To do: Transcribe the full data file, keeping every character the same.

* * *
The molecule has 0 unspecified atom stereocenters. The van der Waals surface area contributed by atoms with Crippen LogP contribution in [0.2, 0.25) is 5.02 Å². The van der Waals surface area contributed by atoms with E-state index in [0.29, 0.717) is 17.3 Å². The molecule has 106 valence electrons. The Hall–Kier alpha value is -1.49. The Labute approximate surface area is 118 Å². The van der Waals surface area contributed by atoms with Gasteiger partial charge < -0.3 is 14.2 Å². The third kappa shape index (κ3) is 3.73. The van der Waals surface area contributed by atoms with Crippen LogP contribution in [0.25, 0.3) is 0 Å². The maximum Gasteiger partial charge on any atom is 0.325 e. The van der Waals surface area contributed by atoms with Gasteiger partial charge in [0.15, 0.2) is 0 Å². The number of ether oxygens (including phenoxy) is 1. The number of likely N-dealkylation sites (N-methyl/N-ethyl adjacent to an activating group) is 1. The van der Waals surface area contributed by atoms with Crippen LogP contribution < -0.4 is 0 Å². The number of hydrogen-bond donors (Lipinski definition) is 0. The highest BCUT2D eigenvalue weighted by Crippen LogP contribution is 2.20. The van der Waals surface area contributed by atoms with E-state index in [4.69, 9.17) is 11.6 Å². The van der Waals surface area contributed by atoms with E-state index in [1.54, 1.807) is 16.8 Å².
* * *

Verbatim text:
The molecule has 0 unspecified atom stereocenters. The van der Waals surface area contributed by atoms with Crippen LogP contribution in [0.2, 0.25) is 5.02 Å². The van der Waals surface area contributed by atoms with E-state index in [0.29, 0.717) is 17.3 Å². The molecule has 106 valence electrons. The Hall–Kier alpha value is -1.49. The Labute approximate surface area is 118 Å². The van der Waals surface area contributed by atoms with Gasteiger partial charge < -0.3 is 14.2 Å². The third kappa shape index (κ3) is 3.73. The van der Waals surface area contributed by atoms with Crippen LogP contribution in [0.25, 0.3) is 0 Å². The maximum Gasteiger partial charge on any atom is 0.325 e. The van der Waals surface area contributed by atoms with Gasteiger partial charge in [0.15, 0.2) is 0 Å². The number of ether oxygens (including phenoxy) is 1. The number of likely N-dealkylation sites (N-methyl/N-ethyl adjacent to an activating group) is 1. The van der Waals surface area contributed by atoms with Crippen LogP contribution < -0.4 is 0 Å². The number of hydrogen-bond donors (Lipinski definition) is 0. The highest BCUT2D eigenvalue weighted by Crippen LogP contribution is 2.20. The van der Waals surface area contributed by atoms with E-state index in [4.69, 9.17) is 11.6 Å². The van der Waals surface area contributed by atoms with E-state index in [1.54, 1.807) is 16.8 Å².